Friday, August 30, 2013

University of Minnesota: Home of the Whopper

Spoiler alert: Mark Rotenberg told another whopper, but the University of Minnesota is standing behind it.

A couple of days ago I posted about my continuing efforts to get copies of the "reviews" of Dan Markingson's death -- reviews which, according to Rotenberg, found no fault with the university or its researchers.  As I mentioned, I did not believe that these "reviews" -- supposedly conducted by the IRB and "the University" -- actually exist. One reason I doubted their existence was a deposition by Richard Bianco, the head of research protection at the university when Dan died. Bianco testified that neither the IRB nor anyone else at the university had investigated that death.  For that reason, it seemed pretty suspicious when Rotenberg claimed not only that the reviews had been conducted, but that they had cleared the university of blame.

Yesterday, I finally got a response from Susan McKinney, the records manager for the University of Minnesota.  McKinney never quite gets around to admitting that the reviews don't actually exist, but her explanation is intriguing.

The most interesting thing about the letter is the simple fact that McKinney actually wrote and sent it. Her letter is not simply a response to my request. It is a vigorous defense of Mark Rotenberg's press release. Is public relations really part of a records manager's job description?

But the letter is also filled with misleading statements and weasel words. While McKinney admits that "there is no written IRB report" on Dan Markingson's death, she says that the death was "reviewed" at IRB meetings.  As anyone who has been on an IRB knows, this means nothing. In fact, it could mean as little as a 15-second statement by the panel chair telling IRB members that an adverse event report was received and that the investigator concluded there was no relationship between the adverse event and the study drug.  Rotenberg's 2010 press release said that the IRB was among the many review bodies that found no fault with the university or any faculty members. If that's the case, where is the evidence?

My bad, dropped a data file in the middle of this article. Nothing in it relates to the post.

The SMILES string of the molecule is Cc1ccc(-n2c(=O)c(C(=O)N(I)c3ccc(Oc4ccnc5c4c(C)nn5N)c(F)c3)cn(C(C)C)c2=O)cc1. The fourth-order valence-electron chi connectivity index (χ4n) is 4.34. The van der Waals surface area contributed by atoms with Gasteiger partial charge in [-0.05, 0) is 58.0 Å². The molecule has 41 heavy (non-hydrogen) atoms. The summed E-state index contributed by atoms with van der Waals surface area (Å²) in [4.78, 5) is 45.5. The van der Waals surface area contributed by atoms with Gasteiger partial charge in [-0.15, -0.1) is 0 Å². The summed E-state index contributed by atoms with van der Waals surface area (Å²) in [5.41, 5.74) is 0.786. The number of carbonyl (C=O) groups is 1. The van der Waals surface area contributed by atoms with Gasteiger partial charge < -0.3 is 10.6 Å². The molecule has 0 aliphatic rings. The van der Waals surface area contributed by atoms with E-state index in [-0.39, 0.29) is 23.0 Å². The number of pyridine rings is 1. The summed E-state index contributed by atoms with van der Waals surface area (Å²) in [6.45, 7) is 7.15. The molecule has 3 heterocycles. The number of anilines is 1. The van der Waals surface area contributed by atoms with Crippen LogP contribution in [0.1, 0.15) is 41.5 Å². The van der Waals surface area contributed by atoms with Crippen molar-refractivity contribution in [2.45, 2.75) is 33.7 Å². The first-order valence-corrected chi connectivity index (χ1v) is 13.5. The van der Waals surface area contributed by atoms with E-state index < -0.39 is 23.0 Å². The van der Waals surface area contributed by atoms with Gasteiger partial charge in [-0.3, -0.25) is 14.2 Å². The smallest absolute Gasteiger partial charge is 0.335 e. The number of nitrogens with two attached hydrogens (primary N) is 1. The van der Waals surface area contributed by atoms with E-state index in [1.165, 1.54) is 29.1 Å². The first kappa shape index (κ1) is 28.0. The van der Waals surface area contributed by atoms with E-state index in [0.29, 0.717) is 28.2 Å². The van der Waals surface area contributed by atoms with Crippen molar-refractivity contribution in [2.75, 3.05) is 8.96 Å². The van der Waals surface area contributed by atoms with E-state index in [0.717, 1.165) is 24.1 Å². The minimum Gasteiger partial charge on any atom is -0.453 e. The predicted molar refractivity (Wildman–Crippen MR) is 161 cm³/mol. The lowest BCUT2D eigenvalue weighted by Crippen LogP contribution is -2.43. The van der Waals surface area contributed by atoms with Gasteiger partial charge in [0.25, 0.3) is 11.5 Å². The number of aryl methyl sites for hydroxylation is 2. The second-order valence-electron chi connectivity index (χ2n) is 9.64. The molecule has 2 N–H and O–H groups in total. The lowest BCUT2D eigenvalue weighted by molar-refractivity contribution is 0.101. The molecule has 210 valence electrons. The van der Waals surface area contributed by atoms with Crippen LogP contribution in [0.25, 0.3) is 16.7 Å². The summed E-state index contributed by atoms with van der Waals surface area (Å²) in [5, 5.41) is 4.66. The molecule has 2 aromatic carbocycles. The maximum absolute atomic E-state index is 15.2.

It gets worse. McKinney writes that when the IRB was notified of Dan's death "the matter was immediately reported to the FDA," and she goes on to point out that I have a copy of the FDA investigation. But according to Mike Howard, he and Mary Weiss were the ones who notified the FDA and asked for an investigation. If the University of Minnesota IRB also notified the FDA and asked to be investigated, I would very much like to see that communication.  (I have filed another Data Practices Act request.)

What about Rotenberg's claim that "the University" reviewed Dan's death?  McKinney appears to suggest that this review consisted of 1) the university's legal defense against the lawsuit by Mary Weiss, and 2) Rotenberg's responses to the complaints that Mike Howard and Mary Weiss filed with the Board of Regents.

Well, there are a couple of serious problems with that explanation.  First of all, a defense by a university's lawyers does not constitute a review by the university.  Rotenberg gave the impression that an impartial university body had looked at the evidence with the aim of finding the truth.

Secondly, the responses by Rotenberg that McKinney refers to were not sent until February and March of 2011 -- over six months after Rotenberg issued his press release. It is hard to credit the idea that he was referring to these responses in September 2010 (unless, of course, he had already decided what those responses were going to be.)

My conclusion?  That University of Minnesota officials understand quite well how misleading and deceptive Rotenberg's statement was, but they are so intent on defending him that even the records manager has been instructed how to spin it.



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